I can only imagine the terror one must feel being caught within a panic inside an airport under these circumstances. As the author notes, it was clear to anyone in the airport that day just how silly the idea is that authorities could respond to a threat at an airport in a methodical and organized way. Part of the lesson of this story is just how useless the security theater we’ve allowed to be propped up before us actually is. Useless as a system for when a terror event actually occurs, but more useless at keeping travelers calm and feeling safe.

Because the cause of this chaos would be laughable if it weren’t so terrifyingly frustrating.

When the first stampede began, my plane had just landed. It started, apparently, with a group of passengers awaiting departure in John F. Kennedy Airport Terminal 8 cheering Usain Bolt’s superhuman 100-meter dash. The applause sounded like gunfire, somehow, or to someone; really, it only takes one. According to some reports, one woman screamed that she saw a gun.

That’s all it took. A spooked public whose fear is unassuaged by the pretend security the government has set up at the airport, mixed with applause for an Olympic athlete, gets you bedlam. This is everyone’s fault, from a public that can’t bother to keep the threat of terrorism in perspective, to politicians that decided on a feel-good show at airports that couldn’t even achieve that goal, to federal agencies keeping everyone so on edge that simple applause rang as gunfire in the minds of some.

It’s hard to think of a more powerful example of how terrorism works than that.

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Comments on “What It Looks Like When The Terrorists Win: The JFK Stampede Over Fans Cheering For Usain Bolt”

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Anonymous Coward says:

You reap what you sow...

I guess this proves that despite 15 years of focus and nearly unlimited funding, the war on terror has not achieved its goal: the public in general is still terrified.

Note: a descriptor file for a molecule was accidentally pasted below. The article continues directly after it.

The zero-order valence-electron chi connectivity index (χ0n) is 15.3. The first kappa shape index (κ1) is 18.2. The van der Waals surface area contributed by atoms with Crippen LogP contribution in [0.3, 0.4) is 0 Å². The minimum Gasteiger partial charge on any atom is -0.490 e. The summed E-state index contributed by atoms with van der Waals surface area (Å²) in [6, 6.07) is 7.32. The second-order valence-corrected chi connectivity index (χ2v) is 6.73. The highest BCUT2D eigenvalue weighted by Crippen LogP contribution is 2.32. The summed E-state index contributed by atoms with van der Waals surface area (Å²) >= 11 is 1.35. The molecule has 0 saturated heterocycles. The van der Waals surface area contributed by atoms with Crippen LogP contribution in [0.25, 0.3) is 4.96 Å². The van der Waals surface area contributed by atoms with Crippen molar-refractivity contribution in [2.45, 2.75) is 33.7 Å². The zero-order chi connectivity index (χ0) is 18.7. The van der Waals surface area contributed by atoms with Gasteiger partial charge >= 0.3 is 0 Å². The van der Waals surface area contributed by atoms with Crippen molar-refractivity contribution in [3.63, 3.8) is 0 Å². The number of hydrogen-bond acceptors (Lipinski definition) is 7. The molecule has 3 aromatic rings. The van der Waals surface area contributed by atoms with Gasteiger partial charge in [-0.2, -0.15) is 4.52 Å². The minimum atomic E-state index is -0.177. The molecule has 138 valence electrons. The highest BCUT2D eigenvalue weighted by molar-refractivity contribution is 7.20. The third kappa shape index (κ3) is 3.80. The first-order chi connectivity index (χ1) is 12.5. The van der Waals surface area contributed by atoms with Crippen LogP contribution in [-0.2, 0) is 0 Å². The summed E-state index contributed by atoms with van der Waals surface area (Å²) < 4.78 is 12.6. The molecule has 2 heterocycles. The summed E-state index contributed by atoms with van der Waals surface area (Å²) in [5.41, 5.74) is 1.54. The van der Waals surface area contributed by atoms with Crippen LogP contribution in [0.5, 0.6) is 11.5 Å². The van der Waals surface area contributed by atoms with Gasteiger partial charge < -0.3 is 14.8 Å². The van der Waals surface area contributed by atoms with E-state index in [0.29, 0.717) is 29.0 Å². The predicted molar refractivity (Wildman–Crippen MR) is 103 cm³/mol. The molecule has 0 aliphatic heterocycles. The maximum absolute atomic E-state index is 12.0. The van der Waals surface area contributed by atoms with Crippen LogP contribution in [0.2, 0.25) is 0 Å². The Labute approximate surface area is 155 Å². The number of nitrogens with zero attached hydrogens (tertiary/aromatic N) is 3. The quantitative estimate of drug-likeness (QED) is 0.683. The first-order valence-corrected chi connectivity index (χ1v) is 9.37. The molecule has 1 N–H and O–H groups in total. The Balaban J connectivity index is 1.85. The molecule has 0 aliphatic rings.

Arguably more so today than 15 years ago.

I’m aware that terrorists are still active, and yes, unfortunately they do at times succeed in attacking airports and other public areas. But I think too much (if not all) effort in that war on terror was focused on making a show of trying to find and stop the next terrorist (mission impossible), and not enough in reassuring the public.

When I’m scared, I don’t want you to tear apart my bedroom and try to find the monster! I want you to acknowledge my fear, reassure me, and help me put things into context and perspective. I want to be informed in an open and rational way about the danger, without exaggerations or hidden agendas, so I can cope with it in my own way.

Instead, what the ‘security theater’ has done is actually reinforce the fears of the public beyond reason: Lots of noise. No perspective. No context. No open and transparent communication.

And I’m worried there may very well be a hidden agenda…

Anonymous Coward says:

Re: Re: You reap what you sow...

Indeed. It has allowed them to search through all of our private communications without fear of prosecution! It has allowed them to convince millions that their inalienable rights somehow no longer apply at borders or airports. It has allowed the biggest lies of our age, to be accepted as not only the truth, but a necessary one.

Anonymous Coward says:

Terrorists Win

Now, now, let’s not give the terrorists ALL the credit. The government protects its vested interest in eroding of our civil rights by keeping our “terror levels” high. It’s a heterodyning dance of ever-increasing fear that benefits the terrorists and the government, i.e., the OTHER terrorists (oh, I guess terrorists DO get ALL the credit).

Granite Patriot says:

I'd say it's worked perfectly

Don’t be so naive here. This is EXACTLY the goal of the whole dog and pony show. It’s about power, not security or saving us from terrorism. Our government has been funding terrorism rather openly for about 5 years now, and at least the last 30 years in secret according to declassified documents from the cold war.